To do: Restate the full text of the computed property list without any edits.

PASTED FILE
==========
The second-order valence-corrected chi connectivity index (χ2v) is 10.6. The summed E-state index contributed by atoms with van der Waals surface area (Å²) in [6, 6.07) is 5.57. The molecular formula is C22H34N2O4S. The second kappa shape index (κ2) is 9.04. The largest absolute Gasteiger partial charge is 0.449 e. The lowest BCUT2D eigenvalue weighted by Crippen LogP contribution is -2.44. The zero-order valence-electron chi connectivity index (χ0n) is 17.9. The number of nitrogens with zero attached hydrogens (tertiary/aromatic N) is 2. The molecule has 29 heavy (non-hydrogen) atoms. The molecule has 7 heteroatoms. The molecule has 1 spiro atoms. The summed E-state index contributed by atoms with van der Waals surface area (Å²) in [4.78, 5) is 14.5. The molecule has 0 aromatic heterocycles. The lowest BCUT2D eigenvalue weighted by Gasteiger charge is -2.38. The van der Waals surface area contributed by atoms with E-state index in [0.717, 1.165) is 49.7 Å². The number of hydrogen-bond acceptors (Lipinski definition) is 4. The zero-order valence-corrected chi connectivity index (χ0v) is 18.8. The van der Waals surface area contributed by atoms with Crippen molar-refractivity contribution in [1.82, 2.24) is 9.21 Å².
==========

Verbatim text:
The second-order valence-corrected chi connectivity index (χ2v) is 10.6. The summed E-state index contributed by atoms with van der Waals surface area (Å²) in [6, 6.07) is 5.57. The molecular formula is C22H34N2O4S. The second kappa shape index (κ2) is 9.04. The largest absolute Gasteiger partial charge is 0.449 e. The lowest BCUT2D eigenvalue weighted by Crippen LogP contribution is -2.44. The zero-order valence-electron chi connectivity index (χ0n) is 17.9. The number of nitrogens with zero attached hydrogens (tertiary/aromatic N) is 2. The molecule has 29 heavy (non-hydrogen) atoms. The molecule has 7 heteroatoms. The molecule has 1 spiro atoms. The summed E-state index contributed by atoms with van der Waals surface area (Å²) in [4.78, 5) is 14.5. The molecule has 0 aromatic heterocycles. The lowest BCUT2D eigenvalue weighted by Gasteiger charge is -2.38. The van der Waals surface area contributed by atoms with E-state index in [0.717, 1.165) is 49.7 Å². The number of hydrogen-bond acceptors (Lipinski definition) is 4. The zero-order valence-corrected chi connectivity index (χ0v) is 18.8. The van der Waals surface area contributed by atoms with Crippen molar-refractivity contribution in [1.82, 2.24) is 9.21 Å².